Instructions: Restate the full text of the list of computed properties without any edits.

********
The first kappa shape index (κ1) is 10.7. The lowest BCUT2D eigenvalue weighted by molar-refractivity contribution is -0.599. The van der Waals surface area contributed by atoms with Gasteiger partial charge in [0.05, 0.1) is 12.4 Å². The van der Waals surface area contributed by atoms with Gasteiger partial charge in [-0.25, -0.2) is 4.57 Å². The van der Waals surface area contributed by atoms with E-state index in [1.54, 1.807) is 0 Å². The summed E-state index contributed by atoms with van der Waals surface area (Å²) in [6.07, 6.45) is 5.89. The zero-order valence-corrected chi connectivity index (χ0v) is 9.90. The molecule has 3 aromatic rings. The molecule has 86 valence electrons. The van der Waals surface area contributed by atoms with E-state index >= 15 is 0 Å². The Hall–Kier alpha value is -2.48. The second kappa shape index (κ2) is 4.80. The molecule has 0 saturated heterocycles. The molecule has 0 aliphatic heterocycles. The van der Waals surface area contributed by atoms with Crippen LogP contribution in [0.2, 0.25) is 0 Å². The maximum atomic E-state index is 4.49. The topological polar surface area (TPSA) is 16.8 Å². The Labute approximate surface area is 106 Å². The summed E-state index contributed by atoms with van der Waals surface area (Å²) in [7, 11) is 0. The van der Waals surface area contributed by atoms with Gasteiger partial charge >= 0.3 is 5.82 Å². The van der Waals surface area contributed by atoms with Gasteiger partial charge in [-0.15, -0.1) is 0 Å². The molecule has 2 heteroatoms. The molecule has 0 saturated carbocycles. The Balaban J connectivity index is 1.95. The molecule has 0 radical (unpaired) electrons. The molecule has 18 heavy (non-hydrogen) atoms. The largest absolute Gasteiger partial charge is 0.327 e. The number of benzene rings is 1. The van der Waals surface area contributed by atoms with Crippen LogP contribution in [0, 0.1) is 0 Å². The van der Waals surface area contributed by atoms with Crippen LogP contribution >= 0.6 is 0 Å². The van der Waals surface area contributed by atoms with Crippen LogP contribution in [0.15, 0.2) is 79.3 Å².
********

The first kappa shape index (κ1) is 10.7. The lowest BCUT2D eigenvalue weighted by molar-refractivity contribution is -0.599. The van der Waals surface area contributed by atoms with Gasteiger partial charge in [0.05, 0.1) is 12.4 Å². The van der Waals surface area contributed by atoms with Gasteiger partial charge in [-0.25, -0.2) is 4.57 Å². The van der Waals surface area contributed by atoms with E-state index in [1.54, 1.807) is 0 Å². The summed E-state index contributed by atoms with van der Waals surface area (Å²) in [6.07, 6.45) is 5.89. The zero-order valence-corrected chi connectivity index (χ0v) is 9.90. The molecule has 3 aromatic rings. The molecule has 86 valence electrons. The van der Waals surface area contributed by atoms with E-state index >= 15 is 0 Å². The Hall–Kier alpha value is -2.48. The second kappa shape index (κ2) is 4.80. The molecule has 0 saturated heterocycles. The molecule has 0 aliphatic heterocycles. The van der Waals surface area contributed by atoms with Crippen LogP contribution in [0.2, 0.25) is 0 Å². The maximum atomic E-state index is 4.49. The topological polar surface area (TPSA) is 16.8 Å². The Labute approximate surface area is 106 Å². The summed E-state index contributed by atoms with van der Waals surface area (Å²) in [7, 11) is 0. The van der Waals surface area contributed by atoms with Gasteiger partial charge >= 0.3 is 5.82 Å². The van der Waals surface area contributed by atoms with Gasteiger partial charge in [-0.15, -0.1) is 0 Å². The molecule has 2 heteroatoms. The molecule has 0 saturated carbocycles. The Balaban J connectivity index is 1.95. The molecule has 0 radical (unpaired) electrons. The molecule has 18 heavy (non-hydrogen) atoms. The largest absolute Gasteiger partial charge is 0.327 e. The number of benzene rings is 1. The van der Waals surface area contributed by atoms with Crippen LogP contribution in [0, 0.1) is 0 Å². The van der Waals surface area contributed by atoms with Crippen LogP contribution >= 0.6 is 0 Å². The van der Waals surface area contributed by atoms with Crippen LogP contribution in [0.15, 0.2) is 79.3 Å².